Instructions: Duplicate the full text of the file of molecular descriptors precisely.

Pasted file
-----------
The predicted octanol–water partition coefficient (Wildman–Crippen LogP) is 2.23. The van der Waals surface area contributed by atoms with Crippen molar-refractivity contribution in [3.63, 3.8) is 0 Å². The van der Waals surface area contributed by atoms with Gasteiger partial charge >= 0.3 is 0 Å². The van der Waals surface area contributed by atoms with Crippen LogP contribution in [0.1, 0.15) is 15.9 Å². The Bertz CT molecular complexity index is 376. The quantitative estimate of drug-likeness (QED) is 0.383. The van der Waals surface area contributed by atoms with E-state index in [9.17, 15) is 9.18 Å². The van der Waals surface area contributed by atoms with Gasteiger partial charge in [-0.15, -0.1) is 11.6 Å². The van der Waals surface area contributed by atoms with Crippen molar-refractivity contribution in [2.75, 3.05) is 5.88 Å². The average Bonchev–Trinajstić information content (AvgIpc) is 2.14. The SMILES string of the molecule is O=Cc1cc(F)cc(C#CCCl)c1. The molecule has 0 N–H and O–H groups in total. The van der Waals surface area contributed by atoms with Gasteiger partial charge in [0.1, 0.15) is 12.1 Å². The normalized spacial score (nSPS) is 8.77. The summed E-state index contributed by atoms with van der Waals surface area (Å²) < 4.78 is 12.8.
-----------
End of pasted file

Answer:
The predicted octanol–water partition coefficient (Wildman–Crippen LogP) is 2.23. The van der Waals surface area contributed by atoms with Crippen molar-refractivity contribution in [3.63, 3.8) is 0 Å². The van der Waals surface area contributed by atoms with Gasteiger partial charge >= 0.3 is 0 Å². The van der Waals surface area contributed by atoms with Crippen LogP contribution in [0.1, 0.15) is 15.9 Å². The Bertz CT molecular complexity index is 376. The quantitative estimate of drug-likeness (QED) is 0.383. The van der Waals surface area contributed by atoms with E-state index in [9.17, 15) is 9.18 Å². The van der Waals surface area contributed by atoms with Gasteiger partial charge in [-0.15, -0.1) is 11.6 Å². The van der Waals surface area contributed by atoms with Crippen molar-refractivity contribution in [2.75, 3.05) is 5.88 Å². The average Bonchev–Trinajstić information content (AvgIpc) is 2.14. The SMILES string of the molecule is O=Cc1cc(F)cc(C#CCCl)c1. The molecule has 0 N–H and O–H groups in total. The van der Waals surface area contributed by atoms with Gasteiger partial charge in [0.1, 0.15) is 12.1 Å². The normalized spacial score (nSPS) is 8.77. The summed E-state index contributed by atoms with van der Waals surface area (Å²) < 4.78 is 12.8.